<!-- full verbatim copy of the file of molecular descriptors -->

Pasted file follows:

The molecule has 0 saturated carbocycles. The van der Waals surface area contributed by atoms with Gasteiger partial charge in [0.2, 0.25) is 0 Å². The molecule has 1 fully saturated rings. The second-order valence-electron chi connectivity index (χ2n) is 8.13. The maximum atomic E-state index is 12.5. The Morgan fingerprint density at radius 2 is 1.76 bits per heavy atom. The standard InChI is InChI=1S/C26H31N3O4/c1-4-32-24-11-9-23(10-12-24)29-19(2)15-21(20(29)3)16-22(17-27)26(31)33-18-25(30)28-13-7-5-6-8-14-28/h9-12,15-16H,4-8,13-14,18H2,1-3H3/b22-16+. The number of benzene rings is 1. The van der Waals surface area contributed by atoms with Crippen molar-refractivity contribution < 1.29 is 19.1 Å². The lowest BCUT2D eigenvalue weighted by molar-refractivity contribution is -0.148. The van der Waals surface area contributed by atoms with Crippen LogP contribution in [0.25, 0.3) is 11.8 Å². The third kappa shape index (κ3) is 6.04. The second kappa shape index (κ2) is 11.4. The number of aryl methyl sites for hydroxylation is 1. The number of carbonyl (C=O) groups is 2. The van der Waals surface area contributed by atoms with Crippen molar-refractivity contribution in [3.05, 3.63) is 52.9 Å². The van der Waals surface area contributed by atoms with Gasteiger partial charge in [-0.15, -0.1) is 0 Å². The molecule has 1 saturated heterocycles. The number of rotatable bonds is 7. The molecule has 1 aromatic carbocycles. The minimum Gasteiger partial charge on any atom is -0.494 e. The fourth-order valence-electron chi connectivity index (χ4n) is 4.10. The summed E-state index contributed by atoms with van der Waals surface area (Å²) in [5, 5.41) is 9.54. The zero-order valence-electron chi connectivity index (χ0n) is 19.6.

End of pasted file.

The molecule has 0 saturated carbocycles. The van der Waals surface area contributed by atoms with Gasteiger partial charge in [0.2, 0.25) is 0 Å². The molecule has 1 fully saturated rings. The second-order valence-electron chi connectivity index (χ2n) is 8.13. The maximum atomic E-state index is 12.5. The Morgan fingerprint density at radius 2 is 1.76 bits per heavy atom. The standard InChI is InChI=1S/C26H31N3O4/c1-4-32-24-11-9-23(10-12-24)29-19(2)15-21(20(29)3)16-22(17-27)26(31)33-18-25(30)28-13-7-5-6-8-14-28/h9-12,15-16H,4-8,13-14,18H2,1-3H3/b22-16+. The number of benzene rings is 1. The van der Waals surface area contributed by atoms with Crippen molar-refractivity contribution < 1.29 is 19.1 Å². The lowest BCUT2D eigenvalue weighted by molar-refractivity contribution is -0.148. The van der Waals surface area contributed by atoms with Crippen LogP contribution in [0.25, 0.3) is 11.8 Å². The third kappa shape index (κ3) is 6.04. The second kappa shape index (κ2) is 11.4. The number of aryl methyl sites for hydroxylation is 1. The number of carbonyl (C=O) groups is 2. The van der Waals surface area contributed by atoms with Crippen molar-refractivity contribution in [3.05, 3.63) is 52.9 Å². The van der Waals surface area contributed by atoms with Gasteiger partial charge in [-0.15, -0.1) is 0 Å². The molecule has 1 saturated heterocycles. The number of rotatable bonds is 7. The molecule has 1 aromatic carbocycles. The minimum Gasteiger partial charge on any atom is -0.494 e. The fourth-order valence-electron chi connectivity index (χ4n) is 4.10. The summed E-state index contributed by atoms with van der Waals surface area (Å²) in [5, 5.41) is 9.54. The zero-order valence-electron chi connectivity index (χ0n) is 19.6.